Posts Tagged ‘AQR’

Notes From Underground: European Stress Tests Have Passed; Now All Trading Stress Begins

October 27, 2014

After the release of the asset quality review yesterday, analysts had time to digest the information and form a modicum of market opinion prior to Monday’s market opening. I give the European authorities credit for releasing reams of information on a Sunday so the market would not be merely reacting to headlines and tweets and could actually trade on substance rather than fluff. The FED could learn a great deal about how to disseminate information from the European authorities. Yes, I know that the results were leaked on Thursday or Friday but the leaks were not significantly market-moving events. The market’s initial reactions to the 25 undercapitalized banks was a rally in the European equity markets and a short-lived rally in the European peripheral bond markets.

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Notes From Underground: Another Cold Day In July

October 21, 2014

In late July, Bundesbank President Jens Weidmann made a comment about being in favor of a rise in German wages. I was citing a Financial Times article, “Bundesbank Shifts Stance To Support Pay Rises.” The article opens with the line, “Germany’s Bundesbank has backed the push by trade unions for inflation-busting wage settlements …” I noted that it was Bundesbank Chief Economist Jens Ulbrich who called recent wage trends moderate, given the strength in the German economy. If the Bundesbank had capitulated on the wage issue look for ECB President Draghi to feel renewed strength in his efforts to weaken the EURO and placate French and European peripheries who have continued to complain about the impact from an overly strong EURO. (This was from the JULY 23 Notes from Underground).

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Notes From Underground: It’s Good News Week (By Hedgehoppers Anonymous)

October 19, 2014

Last week was an appropriate tribute to a song from the 1960s in which the news is looked upon as just so much blather about drivel and evil events. The fears of EBOLA, SECULAR STAGNATION, ISIL, COLLAPSING ENERGY PRICES and EUROPEAN ECONOMIC COLLAPSE converged to create volatility and fear in all asset classes. The nervousness about global equity markets collapsing caused the bond yields to dramatically decline, which led to a capitulation by BOND MARKET SHORTS. In my opinion the volatility in the bond markets was also the results of decreased market making abilities of money center banks due to increased capital regulations. (This is not a commentary on the increased regulations but just an observation about market impacts). Also, many market actors have been selling volatility in an effort to increase returns and got burned for their efforts.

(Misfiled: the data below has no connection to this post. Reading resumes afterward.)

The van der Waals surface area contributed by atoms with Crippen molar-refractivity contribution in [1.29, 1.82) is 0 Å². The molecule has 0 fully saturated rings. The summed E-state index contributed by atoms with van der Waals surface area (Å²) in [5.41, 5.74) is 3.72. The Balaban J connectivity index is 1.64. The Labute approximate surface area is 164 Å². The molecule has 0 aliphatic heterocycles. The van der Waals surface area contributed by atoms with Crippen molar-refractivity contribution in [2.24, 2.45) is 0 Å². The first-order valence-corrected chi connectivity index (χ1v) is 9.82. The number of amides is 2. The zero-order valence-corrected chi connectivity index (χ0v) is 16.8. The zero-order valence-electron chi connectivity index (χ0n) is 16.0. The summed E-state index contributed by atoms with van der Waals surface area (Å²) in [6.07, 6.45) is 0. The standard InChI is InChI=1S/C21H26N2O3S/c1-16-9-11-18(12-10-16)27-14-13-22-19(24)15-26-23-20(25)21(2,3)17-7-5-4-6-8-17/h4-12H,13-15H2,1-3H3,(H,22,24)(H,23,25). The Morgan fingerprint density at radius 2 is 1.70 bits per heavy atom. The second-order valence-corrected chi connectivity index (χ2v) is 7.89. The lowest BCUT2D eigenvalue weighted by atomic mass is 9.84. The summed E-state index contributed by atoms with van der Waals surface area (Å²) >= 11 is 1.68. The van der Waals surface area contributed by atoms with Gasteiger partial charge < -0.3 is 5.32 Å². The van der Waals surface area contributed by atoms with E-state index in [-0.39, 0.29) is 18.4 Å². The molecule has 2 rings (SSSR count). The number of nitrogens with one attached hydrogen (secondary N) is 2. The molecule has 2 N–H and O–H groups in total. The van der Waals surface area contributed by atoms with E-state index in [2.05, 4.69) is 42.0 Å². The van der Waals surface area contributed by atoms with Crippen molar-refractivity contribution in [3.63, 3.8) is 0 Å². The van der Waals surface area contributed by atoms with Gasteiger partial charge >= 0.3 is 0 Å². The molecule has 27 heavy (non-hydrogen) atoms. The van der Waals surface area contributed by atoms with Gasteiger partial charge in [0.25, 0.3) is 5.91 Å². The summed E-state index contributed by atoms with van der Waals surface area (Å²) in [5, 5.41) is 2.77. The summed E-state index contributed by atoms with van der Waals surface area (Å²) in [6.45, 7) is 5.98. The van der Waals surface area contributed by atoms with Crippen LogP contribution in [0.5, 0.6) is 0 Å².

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Notes From Underground: Why Draghi Needs to Phony the Impending AQR Results

October 5, 2014

In the mid-October the ECB will announce the results of the Asset Quality Review (AQR), which is a bank stress test by another name. The ECB has measured the riskiness of the European domestic banking system in an effort to measure how much capital banks will need to raise to prevent systemic solvency problems. It is an act of absurdity in some regards because many of Europe’s banks have bought huge amounts of sovereign debt (i.e. Italian and Spanish banks purchasing Italian and Spanish bonds and notes) because they carry a zero risk weighting, requiring no reserves. The problem is that the banks’ assets hide the poor financial health of the banking sector. While European governments are able to borrow at ridiculous rates, private individuals are not able to access credit, which keeps the European economy at a standstill. If the bank stress tests don’t show a dire situation then Mario Draghi will be hard pressed to achieve the massive QE program he would like to undertake.

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Notes From Underground: Mario Draghi’s Veni, Vidi, Vici Moment

October 2, 2014

Mario Draghi, the Caesar of European monetary policy, took the ECB meeting on the road to Naples and wowed the world with his ability to hold an hour-long press conference and say nothing. The world waited for some clarity on the proposed European QE programs and the result was confusion. President Draghi announced that the Asset-Backed Security Purchase Program (ABSPP) would commence thisĀ quarter but the ultimate size of the program remains a mystery (NOTE: Europe’s asset-backed securities market is about $317 billion). We do know that the ABSPP is intended to last for two years but if economic activity remains dormant the time period could be extended.

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